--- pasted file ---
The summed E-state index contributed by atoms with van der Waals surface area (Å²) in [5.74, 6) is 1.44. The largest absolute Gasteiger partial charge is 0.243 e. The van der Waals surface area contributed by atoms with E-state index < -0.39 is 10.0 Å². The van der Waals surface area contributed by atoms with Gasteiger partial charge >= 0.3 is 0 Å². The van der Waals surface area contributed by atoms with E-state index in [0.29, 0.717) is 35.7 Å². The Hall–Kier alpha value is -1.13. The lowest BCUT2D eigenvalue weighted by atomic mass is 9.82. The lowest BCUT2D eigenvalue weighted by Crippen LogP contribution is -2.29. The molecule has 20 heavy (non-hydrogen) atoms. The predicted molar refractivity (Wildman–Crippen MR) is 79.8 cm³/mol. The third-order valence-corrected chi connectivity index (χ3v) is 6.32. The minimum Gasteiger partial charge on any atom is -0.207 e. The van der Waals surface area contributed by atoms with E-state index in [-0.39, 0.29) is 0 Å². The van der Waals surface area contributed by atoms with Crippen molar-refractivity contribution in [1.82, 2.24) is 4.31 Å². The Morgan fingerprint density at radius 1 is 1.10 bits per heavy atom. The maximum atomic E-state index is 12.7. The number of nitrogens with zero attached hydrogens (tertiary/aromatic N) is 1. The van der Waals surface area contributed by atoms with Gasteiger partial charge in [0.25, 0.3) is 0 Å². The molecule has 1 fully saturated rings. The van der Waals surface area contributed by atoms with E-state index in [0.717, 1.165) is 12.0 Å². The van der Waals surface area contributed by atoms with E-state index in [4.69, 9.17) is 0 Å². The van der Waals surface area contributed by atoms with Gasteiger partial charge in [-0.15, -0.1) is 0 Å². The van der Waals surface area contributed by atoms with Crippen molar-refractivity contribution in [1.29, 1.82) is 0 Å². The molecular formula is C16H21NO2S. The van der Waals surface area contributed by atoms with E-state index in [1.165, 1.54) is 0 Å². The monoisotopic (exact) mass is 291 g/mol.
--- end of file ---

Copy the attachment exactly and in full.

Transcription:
The summed E-state index contributed by atoms with van der Waals surface area (Å²) in [5.74, 6) is 1.44. The largest absolute Gasteiger partial charge is 0.243 e. The van der Waals surface area contributed by atoms with E-state index < -0.39 is 10.0 Å². The van der Waals surface area contributed by atoms with Gasteiger partial charge >= 0.3 is 0 Å². The van der Waals surface area contributed by atoms with E-state index in [0.29, 0.717) is 35.7 Å². The Hall–Kier alpha value is -1.13. The lowest BCUT2D eigenvalue weighted by atomic mass is 9.82. The lowest BCUT2D eigenvalue weighted by Crippen LogP contribution is -2.29. The molecule has 20 heavy (non-hydrogen) atoms. The predicted molar refractivity (Wildman–Crippen MR) is 79.8 cm³/mol. The third-order valence-corrected chi connectivity index (χ3v) is 6.32. The minimum Gasteiger partial charge on any atom is -0.207 e. The van der Waals surface area contributed by atoms with E-state index in [-0.39, 0.29) is 0 Å². The van der Waals surface area contributed by atoms with Crippen molar-refractivity contribution in [1.82, 2.24) is 4.31 Å². The Morgan fingerprint density at radius 1 is 1.10 bits per heavy atom. The maximum atomic E-state index is 12.7. The number of nitrogens with zero attached hydrogens (tertiary/aromatic N) is 1. The van der Waals surface area contributed by atoms with Gasteiger partial charge in [0.25, 0.3) is 0 Å². The molecule has 1 fully saturated rings. The van der Waals surface area contributed by atoms with E-state index in [0.717, 1.165) is 12.0 Å². The van der Waals surface area contributed by atoms with E-state index in [4.69, 9.17) is 0 Å². The van der Waals surface area contributed by atoms with Gasteiger partial charge in [-0.15, -0.1) is 0 Å². The van der Waals surface area contributed by atoms with Crippen molar-refractivity contribution in [1.29, 1.82) is 0 Å². The molecular formula is C16H21NO2S. The van der Waals surface area contributed by atoms with E-state index in [1.165, 1.54) is 0 Å². The monoisotopic (exact) mass is 291 g/mol.